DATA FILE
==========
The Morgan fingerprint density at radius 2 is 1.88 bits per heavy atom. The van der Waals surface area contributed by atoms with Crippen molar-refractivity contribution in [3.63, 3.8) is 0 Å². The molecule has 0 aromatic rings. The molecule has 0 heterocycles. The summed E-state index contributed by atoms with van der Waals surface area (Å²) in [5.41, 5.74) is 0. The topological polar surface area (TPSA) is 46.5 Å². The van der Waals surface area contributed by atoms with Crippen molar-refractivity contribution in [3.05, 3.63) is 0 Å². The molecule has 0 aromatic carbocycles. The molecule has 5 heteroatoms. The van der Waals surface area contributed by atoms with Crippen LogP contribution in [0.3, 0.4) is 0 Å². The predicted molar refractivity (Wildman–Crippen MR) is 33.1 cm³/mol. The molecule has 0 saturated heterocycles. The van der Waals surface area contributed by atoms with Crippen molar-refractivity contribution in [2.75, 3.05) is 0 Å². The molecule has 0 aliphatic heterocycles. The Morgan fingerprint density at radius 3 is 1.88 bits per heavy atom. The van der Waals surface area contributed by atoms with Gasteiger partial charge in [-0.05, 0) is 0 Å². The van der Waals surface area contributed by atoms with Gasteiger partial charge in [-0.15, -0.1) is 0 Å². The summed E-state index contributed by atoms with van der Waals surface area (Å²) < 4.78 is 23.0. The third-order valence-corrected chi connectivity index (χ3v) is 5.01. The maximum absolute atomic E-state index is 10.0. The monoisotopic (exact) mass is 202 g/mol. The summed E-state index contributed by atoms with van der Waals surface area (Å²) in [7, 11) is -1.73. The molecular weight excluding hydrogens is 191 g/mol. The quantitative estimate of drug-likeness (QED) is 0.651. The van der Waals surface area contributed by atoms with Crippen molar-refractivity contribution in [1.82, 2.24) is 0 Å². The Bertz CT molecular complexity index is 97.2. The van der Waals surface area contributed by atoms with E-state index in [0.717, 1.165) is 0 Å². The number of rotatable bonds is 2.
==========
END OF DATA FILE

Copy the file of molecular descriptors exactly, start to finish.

The Morgan fingerprint density at radius 2 is 1.88 bits per heavy atom. The van der Waals surface area contributed by atoms with Crippen molar-refractivity contribution in [3.63, 3.8) is 0 Å². The molecule has 0 aromatic rings. The molecule has 0 heterocycles. The summed E-state index contributed by atoms with van der Waals surface area (Å²) in [5.41, 5.74) is 0. The topological polar surface area (TPSA) is 46.5 Å². The van der Waals surface area contributed by atoms with Crippen molar-refractivity contribution in [3.05, 3.63) is 0 Å². The molecule has 0 aromatic carbocycles. The molecule has 5 heteroatoms. The van der Waals surface area contributed by atoms with Crippen LogP contribution in [0.3, 0.4) is 0 Å². The predicted molar refractivity (Wildman–Crippen MR) is 33.1 cm³/mol. The molecule has 0 saturated heterocycles. The van der Waals surface area contributed by atoms with Crippen molar-refractivity contribution in [2.75, 3.05) is 0 Å². The molecule has 0 aliphatic heterocycles. The Morgan fingerprint density at radius 3 is 1.88 bits per heavy atom. The van der Waals surface area contributed by atoms with Gasteiger partial charge in [-0.05, 0) is 0 Å². The van der Waals surface area contributed by atoms with Gasteiger partial charge in [-0.15, -0.1) is 0 Å². The summed E-state index contributed by atoms with van der Waals surface area (Å²) < 4.78 is 23.0. The third-order valence-corrected chi connectivity index (χ3v) is 5.01. The maximum absolute atomic E-state index is 10.0. The monoisotopic (exact) mass is 202 g/mol. The summed E-state index contributed by atoms with van der Waals surface area (Å²) in [7, 11) is -1.73. The molecular weight excluding hydrogens is 191 g/mol. The quantitative estimate of drug-likeness (QED) is 0.651. The van der Waals surface area contributed by atoms with Crippen molar-refractivity contribution in [1.82, 2.24) is 0 Å². The Bertz CT molecular complexity index is 97.2. The van der Waals surface area contributed by atoms with E-state index in [0.717, 1.165) is 0 Å². The number of rotatable bonds is 2.